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Old 05-22-2019, 07:40 AM
 
Location: SW Florida
9,751 posts, read 7,030,085 times
Reputation: 14250

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Quote:
Originally Posted by fluffythewondercat View Post
Really? Are you speaking from experience? Because DH could have stayed at his company as long as he wanted. He didn't have to retire at 68.

We had another friend who was still working -- because it was fun -- at 75.

There's no pressure on our other friends to retire, either, and they're about to hit the big 6-0.

There's a research institute that is well-known for keeping on superannuated employees.

As far as sexism goes, I never experienced any. (Really!) Most of the guys I worked with were happy to see a woman had been hired and the rest didn't care one way or the other. I could do the work, that's all that mattered.

The oldest people I ever saw still working were a couple of research scientists (PhDs) who worked in a university immunology department. They were women in their 80's and their minds were just as sharp, and they were as knowledgeable as anyone I ever met in such a setting. I always found it inspiring when I got to visit their department and talk to them, have them show me the ropes there, answer my questions, and I learned a lot from those amazing women.



They had been there for many years and one of their friends told me they finally retired when they hit their mid to late 80's. I think it was finally health issues that got one of them, but as I understand it they really hadn't wanted to retire, they loved the work and couldn't imagine what else they'd do with their time. Though my friend told me they found a myriad of interests to concentrate on and keep their interest after they retired.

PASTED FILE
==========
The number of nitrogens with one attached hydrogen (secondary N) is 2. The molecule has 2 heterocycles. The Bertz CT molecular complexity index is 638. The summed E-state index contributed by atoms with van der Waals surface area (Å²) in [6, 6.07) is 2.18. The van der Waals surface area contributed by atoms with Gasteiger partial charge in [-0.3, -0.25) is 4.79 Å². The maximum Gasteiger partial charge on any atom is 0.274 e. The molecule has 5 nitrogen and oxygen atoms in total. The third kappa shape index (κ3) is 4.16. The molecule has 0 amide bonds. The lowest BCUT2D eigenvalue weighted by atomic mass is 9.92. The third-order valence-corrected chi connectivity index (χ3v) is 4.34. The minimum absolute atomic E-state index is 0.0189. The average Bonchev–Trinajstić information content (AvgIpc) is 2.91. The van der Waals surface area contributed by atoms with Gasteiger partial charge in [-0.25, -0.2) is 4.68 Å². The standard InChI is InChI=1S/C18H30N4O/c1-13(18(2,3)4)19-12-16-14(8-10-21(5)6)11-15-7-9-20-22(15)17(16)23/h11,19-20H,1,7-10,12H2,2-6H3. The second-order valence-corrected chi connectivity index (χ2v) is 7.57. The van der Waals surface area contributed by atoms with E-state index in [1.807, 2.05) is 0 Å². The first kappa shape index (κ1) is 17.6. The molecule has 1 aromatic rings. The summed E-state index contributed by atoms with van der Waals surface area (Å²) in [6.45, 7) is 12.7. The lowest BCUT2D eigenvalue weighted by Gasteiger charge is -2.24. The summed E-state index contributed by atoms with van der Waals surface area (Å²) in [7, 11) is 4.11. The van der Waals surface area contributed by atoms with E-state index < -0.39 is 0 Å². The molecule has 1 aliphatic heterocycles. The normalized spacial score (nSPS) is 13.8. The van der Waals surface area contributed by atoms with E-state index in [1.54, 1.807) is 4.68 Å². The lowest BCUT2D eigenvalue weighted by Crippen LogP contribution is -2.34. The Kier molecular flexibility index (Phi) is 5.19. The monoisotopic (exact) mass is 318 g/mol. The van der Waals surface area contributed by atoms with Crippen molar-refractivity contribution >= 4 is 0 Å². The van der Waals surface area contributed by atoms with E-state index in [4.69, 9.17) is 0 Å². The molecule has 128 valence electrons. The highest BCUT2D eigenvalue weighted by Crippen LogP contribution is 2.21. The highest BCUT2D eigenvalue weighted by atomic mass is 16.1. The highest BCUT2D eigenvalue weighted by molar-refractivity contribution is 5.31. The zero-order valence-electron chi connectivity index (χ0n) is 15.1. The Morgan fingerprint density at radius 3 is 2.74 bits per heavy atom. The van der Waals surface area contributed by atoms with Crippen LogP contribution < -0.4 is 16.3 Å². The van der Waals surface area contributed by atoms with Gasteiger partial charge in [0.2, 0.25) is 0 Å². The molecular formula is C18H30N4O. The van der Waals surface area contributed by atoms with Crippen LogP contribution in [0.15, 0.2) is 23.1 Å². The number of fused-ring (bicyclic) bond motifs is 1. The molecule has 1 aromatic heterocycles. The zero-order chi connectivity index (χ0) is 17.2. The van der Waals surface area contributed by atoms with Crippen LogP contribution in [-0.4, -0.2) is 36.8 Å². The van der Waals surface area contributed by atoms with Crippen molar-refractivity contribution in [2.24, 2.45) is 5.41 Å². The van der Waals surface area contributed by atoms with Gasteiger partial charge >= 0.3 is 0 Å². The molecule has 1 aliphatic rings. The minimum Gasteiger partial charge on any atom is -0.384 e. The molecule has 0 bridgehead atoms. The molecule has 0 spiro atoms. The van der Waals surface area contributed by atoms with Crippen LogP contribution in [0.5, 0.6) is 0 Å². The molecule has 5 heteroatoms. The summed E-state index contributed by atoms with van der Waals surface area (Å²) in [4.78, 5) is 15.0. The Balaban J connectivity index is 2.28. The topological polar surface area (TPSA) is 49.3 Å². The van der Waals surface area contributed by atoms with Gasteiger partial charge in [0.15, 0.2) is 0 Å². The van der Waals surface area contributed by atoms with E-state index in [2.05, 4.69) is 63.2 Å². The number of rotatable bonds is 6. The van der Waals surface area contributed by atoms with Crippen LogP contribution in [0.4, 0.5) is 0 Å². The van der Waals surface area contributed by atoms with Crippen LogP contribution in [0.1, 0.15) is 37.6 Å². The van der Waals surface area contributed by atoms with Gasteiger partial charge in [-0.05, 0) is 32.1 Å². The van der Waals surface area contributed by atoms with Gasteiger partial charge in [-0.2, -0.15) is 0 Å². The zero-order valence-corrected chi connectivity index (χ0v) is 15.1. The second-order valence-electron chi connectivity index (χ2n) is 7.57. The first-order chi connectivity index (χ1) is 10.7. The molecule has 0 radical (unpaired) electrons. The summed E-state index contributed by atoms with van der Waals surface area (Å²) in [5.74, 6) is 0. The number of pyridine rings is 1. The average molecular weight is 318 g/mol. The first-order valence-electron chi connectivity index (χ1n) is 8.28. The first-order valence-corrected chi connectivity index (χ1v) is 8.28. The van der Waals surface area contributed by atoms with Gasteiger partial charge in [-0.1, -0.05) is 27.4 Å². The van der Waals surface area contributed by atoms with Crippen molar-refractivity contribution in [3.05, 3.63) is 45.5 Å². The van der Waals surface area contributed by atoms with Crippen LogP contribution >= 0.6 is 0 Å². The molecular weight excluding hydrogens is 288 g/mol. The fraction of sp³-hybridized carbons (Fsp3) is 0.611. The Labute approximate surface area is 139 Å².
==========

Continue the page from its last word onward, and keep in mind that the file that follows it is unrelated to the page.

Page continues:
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Old 05-22-2019, 07:47 AM
 
245 posts, read 89,595 times
Reputation: 551
I guess I was lucky to not experience either in all my years of working. Maybe I didn't run into ageism because I retired at 50?



My favorite job was working with 14 men and 1 woman. I had absolutely no problems with any of them and they all had a tremendous amount of respect for my talents. I loved working with them.
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Old 05-22-2019, 07:56 AM
Status: "could've~would've~should've used 'have', not 'of'" (set 18 days ago)
 
Location: A Yankee in northeast TN
10,469 posts, read 14,312,551 times
Reputation: 23254
I don't get that using cutesy names is ageism. Just venture down south into an area that isn't full of transplants, if you're old enough to be out of knee breeches or hair ribbons you'll probably be called honey or sweetie by adults of all ages and sexes.
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Old 05-22-2019, 08:04 AM
 
6,308 posts, read 3,572,105 times
Reputation: 22041
I went back for my Master's in my thirties and was fed a heavy dose of feminism along with my degree. It was consciousness-raising and also extremely anger-producing.

Awareness is a good thing and it also leaves us with a choice about how we want to handle that awareness in our personal lives. It took me a while but I realized I didn't want to carry anger about the sins of society around with me, became as active as I could in making small changes where I could and learned some personal techniques to deal with signs of ageism and sexism in my little corner without setting off bombs everywhere I went.